The gist of his innuendo is the nudge/wink between those who know what's what. You and I, says Sine, effectively, know what it means when a young politician marries a Jewish heiress, don't we? You and I work hard for our success. And here is the little pipsqueak, marrying into a rich Jewish family and his future is made, with a snap of fingers, just like that. He, in becoming a Jew, has got it made. Why? Because Jews have money. Jews have power. Jews can make and unmake a person. Thus what is a normal, life cycle, event of a forthcoming marriage is effortlessly fitted into a bigger and forbidding picture, one which landscape is the boundless cabal of Jewish power.
How, you may well ask, can I be sure that Sine's recent little narrative is motivated by these paranoid sentiments?
Well, I can't be hermetically sure. But the cumulative record of the man does give us a better understanding of the way his mind works. And an important indication of his intentions we can find in Sine's own "self-satirizing" confessions of 1985, when he referred to himself as "antisemitic" and expressed an outrageous wish for every Jew to live in fear. Jews have lived in justifiable fear for centuries. Their fears were not a fantasy but a very imminent and immanent reality. The vengeful, incontinent brutality embedded in this wish cannot be mitigated by some political concern for Palestinians. No man can articulate such raw sentiment and not be suspected of some pathological hatred.
And now comes the sneer about Jewish power. The cabal innuendo is there. Certainly his comment was disparaging to Jews, who, it must be known, are always put on the defensive, as though their excellence is not due to hard work and devotion to education, scholarship and public service but is motivated by some dark powers at work for domination over the goyim.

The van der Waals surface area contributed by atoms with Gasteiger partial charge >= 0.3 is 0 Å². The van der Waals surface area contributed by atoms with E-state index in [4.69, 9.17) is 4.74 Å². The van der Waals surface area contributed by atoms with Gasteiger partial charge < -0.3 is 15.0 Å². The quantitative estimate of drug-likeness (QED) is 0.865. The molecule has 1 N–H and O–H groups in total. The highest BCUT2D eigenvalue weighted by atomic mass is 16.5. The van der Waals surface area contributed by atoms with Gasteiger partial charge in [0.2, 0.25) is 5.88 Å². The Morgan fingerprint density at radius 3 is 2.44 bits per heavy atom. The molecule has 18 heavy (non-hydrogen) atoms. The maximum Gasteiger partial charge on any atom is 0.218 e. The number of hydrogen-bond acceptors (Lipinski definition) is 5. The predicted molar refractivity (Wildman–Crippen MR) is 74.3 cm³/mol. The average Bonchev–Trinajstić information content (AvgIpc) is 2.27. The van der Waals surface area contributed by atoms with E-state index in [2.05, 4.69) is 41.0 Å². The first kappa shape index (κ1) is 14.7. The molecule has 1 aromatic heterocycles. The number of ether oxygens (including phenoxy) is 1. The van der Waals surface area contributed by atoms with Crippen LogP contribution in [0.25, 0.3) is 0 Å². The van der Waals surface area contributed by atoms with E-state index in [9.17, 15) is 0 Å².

What Sine expresses in his little rant is nothing new. It's just the more recent recycling of the myth of the Protocols of the Elders of Zion, a made up story about a few dozens Jews who rule the world.
Overheard in the mid-1930’s in a cheap Vienna coffee house, a conversation between two poorly dressed women was overhear. The first woman announced that there would be another world war in five years, and that it would completely destroy Austria "and all the countries." Her companion was skeptical and asked her how she knew. The answer was as follows: Ninety-five years ago, the great Emperor Napoleon had called the leaders of the Jews of the World to a secret meeting at Schloss Schonbrunn in Vienna. At that meeting, the Jews laid out the history of the next hundred years and wrote it down in a secret book. They planned for one Great War in 1914; at the end of these hundred years, there was to be the greatest war yet. After that war, they would meet again and lay out the history of the next hundred years.
The myth "explains" the past, the present, and the future by a simple mechanism (a world conspiracy by powerful, immensely wealthy Jews). The story, flimsy and incredible as it seems, does manufacture and maintains a feeling of solidarity within the body politic by pointing to a traditional foe – the alien figure of the Jew.
No doubt Sine is too sophisticated a person to actually believe in the veracity of the myth itself, the way these two simple women do. But the arrow of his rant is being carefully and deliberately aimed at that perception of Jews as a privileged class of people whose overarching power is propagated and preserved through plutocracy, family connections, and cronyism. In other words, circles of power which are closed to all other good and hard-working French men and women...
And back to the main topic:
As for the question of whether Charlie Hebdo was wrong and nefarious in firing him, I'm not too sure. A person's right to freedom of speech is just that, a right to speak freely. This right does not impose a legal or moral obligation on any media outlet to furnish anybody and everybody with a platform from which to exercise this right. Nor does it mean that a journal cannot fire someone whose opinions they find noxious and incompatible with its ethical principles. It's ridiculous to speak of "gagging" him. Especially not considering that Sine's dismissal resulted in an explosion of public attention to himself and his words. Charlie Hebdo has no power to "gag" Sine. It is not an arm of the law. It is itself a journal with a right to freedom of speech, which inevitably is trailed by the right not to speak...
No, the difference here can be attributed to the fear among Jews (or those named Cohen and thus perceived of as such--I don't know if the columnist is Jewish) of seeming too concerned with Jews and not focused on Humanity. To get all in a huff because of anti-Semitism is to be one of those whiny Jews. Better to have that noble distance when discussions turn to anti-Semitism, and to reserve one's visible fury for bigotry directed at any group other than one's own.